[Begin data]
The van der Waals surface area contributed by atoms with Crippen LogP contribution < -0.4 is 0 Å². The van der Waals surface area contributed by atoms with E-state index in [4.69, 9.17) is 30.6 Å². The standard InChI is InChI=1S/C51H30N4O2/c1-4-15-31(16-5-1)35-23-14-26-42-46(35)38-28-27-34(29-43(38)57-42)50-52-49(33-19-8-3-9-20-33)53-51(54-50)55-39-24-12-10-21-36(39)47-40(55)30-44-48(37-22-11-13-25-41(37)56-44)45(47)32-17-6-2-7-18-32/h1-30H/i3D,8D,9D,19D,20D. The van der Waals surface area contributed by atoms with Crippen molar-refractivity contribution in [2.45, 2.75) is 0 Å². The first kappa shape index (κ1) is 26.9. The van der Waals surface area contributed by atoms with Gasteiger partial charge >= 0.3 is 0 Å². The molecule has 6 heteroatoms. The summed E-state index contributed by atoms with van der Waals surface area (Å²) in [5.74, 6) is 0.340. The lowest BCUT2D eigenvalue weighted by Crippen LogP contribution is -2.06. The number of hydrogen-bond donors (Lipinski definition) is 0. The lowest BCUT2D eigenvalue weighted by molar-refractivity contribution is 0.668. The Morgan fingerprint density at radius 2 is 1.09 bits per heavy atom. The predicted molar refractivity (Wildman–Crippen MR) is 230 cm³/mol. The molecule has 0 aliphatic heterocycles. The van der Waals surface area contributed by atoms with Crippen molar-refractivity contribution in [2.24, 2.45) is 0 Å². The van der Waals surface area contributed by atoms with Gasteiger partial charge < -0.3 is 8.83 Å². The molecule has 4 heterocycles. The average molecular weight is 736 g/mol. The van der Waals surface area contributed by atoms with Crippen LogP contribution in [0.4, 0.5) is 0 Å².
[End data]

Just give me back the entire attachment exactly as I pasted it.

The van der Waals surface area contributed by atoms with Crippen LogP contribution < -0.4 is 0 Å². The van der Waals surface area contributed by atoms with E-state index in [4.69, 9.17) is 30.6 Å². The standard InChI is InChI=1S/C51H30N4O2/c1-4-15-31(16-5-1)35-23-14-26-42-46(35)38-28-27-34(29-43(38)57-42)50-52-49(33-19-8-3-9-20-33)53-51(54-50)55-39-24-12-10-21-36(39)47-40(55)30-44-48(37-22-11-13-25-41(37)56-44)45(47)32-17-6-2-7-18-32/h1-30H/i3D,8D,9D,19D,20D. The van der Waals surface area contributed by atoms with Crippen molar-refractivity contribution in [2.45, 2.75) is 0 Å². The first kappa shape index (κ1) is 26.9. The van der Waals surface area contributed by atoms with Gasteiger partial charge >= 0.3 is 0 Å². The molecule has 6 heteroatoms. The summed E-state index contributed by atoms with van der Waals surface area (Å²) in [5.74, 6) is 0.340. The lowest BCUT2D eigenvalue weighted by Crippen LogP contribution is -2.06. The number of hydrogen-bond donors (Lipinski definition) is 0. The lowest BCUT2D eigenvalue weighted by molar-refractivity contribution is 0.668. The Morgan fingerprint density at radius 2 is 1.09 bits per heavy atom. The predicted molar refractivity (Wildman–Crippen MR) is 230 cm³/mol. The molecule has 0 aliphatic heterocycles. The van der Waals surface area contributed by atoms with Crippen molar-refractivity contribution in [2.24, 2.45) is 0 Å². The van der Waals surface area contributed by atoms with Gasteiger partial charge < -0.3 is 8.83 Å². The molecule has 4 heterocycles. The average molecular weight is 736 g/mol. The van der Waals surface area contributed by atoms with Crippen LogP contribution in [0.4, 0.5) is 0 Å².